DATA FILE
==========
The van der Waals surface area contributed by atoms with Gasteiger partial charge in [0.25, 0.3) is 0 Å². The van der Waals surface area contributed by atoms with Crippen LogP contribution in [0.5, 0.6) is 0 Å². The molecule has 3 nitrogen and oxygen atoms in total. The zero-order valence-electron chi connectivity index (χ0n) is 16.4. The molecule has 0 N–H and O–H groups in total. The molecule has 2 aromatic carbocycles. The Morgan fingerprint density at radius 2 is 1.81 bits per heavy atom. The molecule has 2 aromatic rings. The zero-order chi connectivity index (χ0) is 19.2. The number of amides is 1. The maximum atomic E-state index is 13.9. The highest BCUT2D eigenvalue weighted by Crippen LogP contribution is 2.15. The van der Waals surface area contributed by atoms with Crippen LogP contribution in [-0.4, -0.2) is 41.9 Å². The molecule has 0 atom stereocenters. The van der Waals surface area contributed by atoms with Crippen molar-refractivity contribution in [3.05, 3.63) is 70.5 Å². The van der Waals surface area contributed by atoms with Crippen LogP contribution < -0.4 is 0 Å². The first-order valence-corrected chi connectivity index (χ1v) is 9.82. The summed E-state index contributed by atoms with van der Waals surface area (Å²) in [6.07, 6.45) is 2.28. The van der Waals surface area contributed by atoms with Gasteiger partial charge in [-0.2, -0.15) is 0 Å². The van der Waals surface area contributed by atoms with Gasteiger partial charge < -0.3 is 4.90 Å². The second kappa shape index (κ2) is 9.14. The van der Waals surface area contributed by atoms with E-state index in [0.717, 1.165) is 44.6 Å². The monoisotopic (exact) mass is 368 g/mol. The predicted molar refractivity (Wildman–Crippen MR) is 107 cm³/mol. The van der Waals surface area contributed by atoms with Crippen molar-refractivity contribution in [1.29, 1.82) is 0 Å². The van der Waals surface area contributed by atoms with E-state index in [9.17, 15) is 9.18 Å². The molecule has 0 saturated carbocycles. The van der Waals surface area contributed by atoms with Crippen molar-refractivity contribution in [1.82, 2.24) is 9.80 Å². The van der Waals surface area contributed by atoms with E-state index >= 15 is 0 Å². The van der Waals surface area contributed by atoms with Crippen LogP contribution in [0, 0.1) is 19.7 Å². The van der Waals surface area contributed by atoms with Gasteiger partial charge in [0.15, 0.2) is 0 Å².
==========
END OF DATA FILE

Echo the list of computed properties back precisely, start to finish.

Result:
The van der Waals surface area contributed by atoms with Gasteiger partial charge in [0.25, 0.3) is 0 Å². The van der Waals surface area contributed by atoms with Crippen LogP contribution in [0.5, 0.6) is 0 Å². The molecule has 3 nitrogen and oxygen atoms in total. The zero-order valence-electron chi connectivity index (χ0n) is 16.4. The molecule has 0 N–H and O–H groups in total. The molecule has 2 aromatic carbocycles. The Morgan fingerprint density at radius 2 is 1.81 bits per heavy atom. The molecule has 2 aromatic rings. The zero-order chi connectivity index (χ0) is 19.2. The number of amides is 1. The maximum atomic E-state index is 13.9. The highest BCUT2D eigenvalue weighted by Crippen LogP contribution is 2.15. The van der Waals surface area contributed by atoms with Crippen LogP contribution in [-0.4, -0.2) is 41.9 Å². The molecule has 0 atom stereocenters. The van der Waals surface area contributed by atoms with Crippen molar-refractivity contribution in [3.05, 3.63) is 70.5 Å². The van der Waals surface area contributed by atoms with Crippen LogP contribution < -0.4 is 0 Å². The first-order valence-corrected chi connectivity index (χ1v) is 9.82. The summed E-state index contributed by atoms with van der Waals surface area (Å²) in [6.07, 6.45) is 2.28. The van der Waals surface area contributed by atoms with Gasteiger partial charge in [-0.2, -0.15) is 0 Å². The van der Waals surface area contributed by atoms with Gasteiger partial charge < -0.3 is 4.90 Å². The second kappa shape index (κ2) is 9.14. The van der Waals surface area contributed by atoms with E-state index in [0.717, 1.165) is 44.6 Å². The monoisotopic (exact) mass is 368 g/mol. The predicted molar refractivity (Wildman–Crippen MR) is 107 cm³/mol. The van der Waals surface area contributed by atoms with Crippen molar-refractivity contribution in [1.29, 1.82) is 0 Å². The van der Waals surface area contributed by atoms with E-state index in [9.17, 15) is 9.18 Å². The molecule has 0 saturated carbocycles. The van der Waals surface area contributed by atoms with Crippen molar-refractivity contribution in [1.82, 2.24) is 9.80 Å². The van der Waals surface area contributed by atoms with E-state index >= 15 is 0 Å². The van der Waals surface area contributed by atoms with Crippen LogP contribution in [0, 0.1) is 19.7 Å². The van der Waals surface area contributed by atoms with Gasteiger partial charge in [0.15, 0.2) is 0 Å².